Anchor: Seoul and Washington are at odds over South Korea's sanctions on the North. In response to South Korean Foreign Minister Kang Kyung-wha's remarks about possibly lifting the so called May 24th sanctions, U.S. President Donald Trump said it won't happen unless the U.S. gives its approval.
Kim Bum-soo has more.
Report: Surrounded by reporters at the Oval Office on Wednesday, U.S. President Donald Trump responded to the South Korean foreign minister's remarks that Seoul is mulling ways to lift its sanctions on North Korea.
[Sound bite: US President Donald Trump]
(Reporter: "There is a report from Seoul today that the South Korean government is considering lifting sanctions on North Korea."
"They won't do that without our approval. They do nothing without our approval."
Commonly known as the May 24th sanctions, Seoul in 2010 slammed the brakes on all inter-Korean economic cooperation, following North Korea’s torpedo-sinking of the naval corvette Cheonan, which killed 46 sailors at sea.
[Sound bite: S. Korean Foreign Minister Kang Kyung-wha (Nat'l Assembly audit session Oct. 10)]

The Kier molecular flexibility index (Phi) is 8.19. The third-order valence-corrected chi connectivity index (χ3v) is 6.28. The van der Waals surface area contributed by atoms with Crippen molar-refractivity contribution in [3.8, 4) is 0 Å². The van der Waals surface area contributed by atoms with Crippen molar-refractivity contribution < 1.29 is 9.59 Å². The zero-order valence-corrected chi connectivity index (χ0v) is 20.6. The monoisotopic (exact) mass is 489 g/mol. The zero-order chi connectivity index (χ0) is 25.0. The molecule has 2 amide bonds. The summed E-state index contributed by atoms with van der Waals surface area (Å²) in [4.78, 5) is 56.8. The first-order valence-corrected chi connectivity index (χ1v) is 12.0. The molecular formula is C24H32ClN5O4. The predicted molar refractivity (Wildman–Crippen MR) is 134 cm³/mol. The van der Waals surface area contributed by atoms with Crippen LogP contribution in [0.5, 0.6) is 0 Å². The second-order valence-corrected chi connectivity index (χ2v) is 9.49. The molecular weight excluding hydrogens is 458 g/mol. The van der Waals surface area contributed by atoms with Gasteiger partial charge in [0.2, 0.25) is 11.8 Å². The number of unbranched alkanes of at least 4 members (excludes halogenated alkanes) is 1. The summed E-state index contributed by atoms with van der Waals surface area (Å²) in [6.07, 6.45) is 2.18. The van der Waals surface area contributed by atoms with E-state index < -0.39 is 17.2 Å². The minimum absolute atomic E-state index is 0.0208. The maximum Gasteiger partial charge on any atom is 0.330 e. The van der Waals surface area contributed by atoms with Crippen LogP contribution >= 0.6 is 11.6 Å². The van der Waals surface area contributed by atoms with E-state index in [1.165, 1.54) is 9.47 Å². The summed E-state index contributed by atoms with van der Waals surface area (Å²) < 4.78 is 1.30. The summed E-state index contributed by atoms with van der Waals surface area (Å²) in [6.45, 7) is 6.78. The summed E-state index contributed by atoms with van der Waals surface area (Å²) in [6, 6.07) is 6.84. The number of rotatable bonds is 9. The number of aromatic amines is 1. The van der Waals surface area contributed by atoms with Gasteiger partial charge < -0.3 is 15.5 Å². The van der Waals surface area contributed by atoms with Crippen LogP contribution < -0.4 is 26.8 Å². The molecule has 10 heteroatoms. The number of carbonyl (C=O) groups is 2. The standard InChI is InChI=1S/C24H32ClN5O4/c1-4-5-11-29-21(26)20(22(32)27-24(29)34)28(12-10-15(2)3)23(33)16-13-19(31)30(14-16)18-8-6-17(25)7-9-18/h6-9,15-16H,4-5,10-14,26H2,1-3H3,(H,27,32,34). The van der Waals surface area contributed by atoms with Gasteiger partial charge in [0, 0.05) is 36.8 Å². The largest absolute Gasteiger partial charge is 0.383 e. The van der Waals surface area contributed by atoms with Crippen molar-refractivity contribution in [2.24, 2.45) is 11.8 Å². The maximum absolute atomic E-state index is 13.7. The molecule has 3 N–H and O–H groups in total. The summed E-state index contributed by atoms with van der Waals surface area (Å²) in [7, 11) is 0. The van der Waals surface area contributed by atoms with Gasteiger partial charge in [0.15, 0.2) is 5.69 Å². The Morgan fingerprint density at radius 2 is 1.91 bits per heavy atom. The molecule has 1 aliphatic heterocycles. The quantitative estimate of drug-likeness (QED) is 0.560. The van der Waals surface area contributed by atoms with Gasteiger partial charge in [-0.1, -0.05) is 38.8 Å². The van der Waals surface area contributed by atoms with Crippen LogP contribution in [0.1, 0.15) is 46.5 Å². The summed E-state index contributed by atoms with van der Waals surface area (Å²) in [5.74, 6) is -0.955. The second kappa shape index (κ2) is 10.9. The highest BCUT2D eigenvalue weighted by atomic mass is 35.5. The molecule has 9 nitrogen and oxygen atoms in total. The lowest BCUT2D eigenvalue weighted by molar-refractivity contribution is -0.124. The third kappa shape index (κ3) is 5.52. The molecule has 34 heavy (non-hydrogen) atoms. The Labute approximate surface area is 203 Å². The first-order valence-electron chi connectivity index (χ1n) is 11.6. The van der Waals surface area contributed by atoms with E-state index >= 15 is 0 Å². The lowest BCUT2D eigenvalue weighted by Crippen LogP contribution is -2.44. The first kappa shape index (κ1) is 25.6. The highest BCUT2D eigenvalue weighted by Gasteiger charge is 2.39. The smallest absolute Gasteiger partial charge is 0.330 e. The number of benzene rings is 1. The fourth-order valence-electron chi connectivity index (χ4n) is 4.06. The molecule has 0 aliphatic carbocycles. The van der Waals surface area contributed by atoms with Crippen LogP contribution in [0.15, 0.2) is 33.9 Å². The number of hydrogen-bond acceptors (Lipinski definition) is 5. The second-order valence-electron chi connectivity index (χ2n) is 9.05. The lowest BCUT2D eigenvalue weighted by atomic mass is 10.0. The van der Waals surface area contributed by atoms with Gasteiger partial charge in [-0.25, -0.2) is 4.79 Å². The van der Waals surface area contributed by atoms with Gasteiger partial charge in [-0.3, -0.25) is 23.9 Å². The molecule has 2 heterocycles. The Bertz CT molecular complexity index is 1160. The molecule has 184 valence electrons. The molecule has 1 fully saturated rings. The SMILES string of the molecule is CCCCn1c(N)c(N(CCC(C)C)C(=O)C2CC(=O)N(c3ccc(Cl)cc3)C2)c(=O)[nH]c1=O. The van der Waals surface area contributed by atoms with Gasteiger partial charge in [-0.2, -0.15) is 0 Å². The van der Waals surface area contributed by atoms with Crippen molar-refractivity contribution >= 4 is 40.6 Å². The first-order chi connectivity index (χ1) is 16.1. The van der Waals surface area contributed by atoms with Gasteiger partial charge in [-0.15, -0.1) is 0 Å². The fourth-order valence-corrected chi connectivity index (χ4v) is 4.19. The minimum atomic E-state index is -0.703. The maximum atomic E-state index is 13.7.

(Rep. Lee Hae-chan: "Does the current government have intentions to lift the May 24th measures?")
"Yes. I understand that relevant government ministries are reviewing the prospect."
At the parliamentary audit session on Wednesday, Foreign Minister Kang Kyung-wha also said that ending the cross-border penalties would permit individual South Korean tourists to visit the North without violating the UN Security Council sanctions.
Hours later, the South Korean Foreign Ministry sought to tone down the implications of Kang's remarks, saying any government reviews on easing sanctions are yet to be substantiated.
The South Korean presidential spokesman, meanwhile, tried to downplay Trump's hawkish remarks, saying Seoul recognizes the comments are aimed at ensuring consultations and consent with South Korea.
But the growing rift is already apparent. Foreign Minister Kang confirmed to lawmakers Wednesday that U.S. Secretary of State Mike Pompeo complained during telephone talks about last month’s inter-Korean military agreement aimed at easing border tensions.
Amid growing calls from the North, China and Russia to adjust the strength of the sanctions, the U.S. remains adamant that North Korea will not be compensated during the process of abandoning its nuclear and missile programs.
Kim Bum-soo, KBS World Radio News.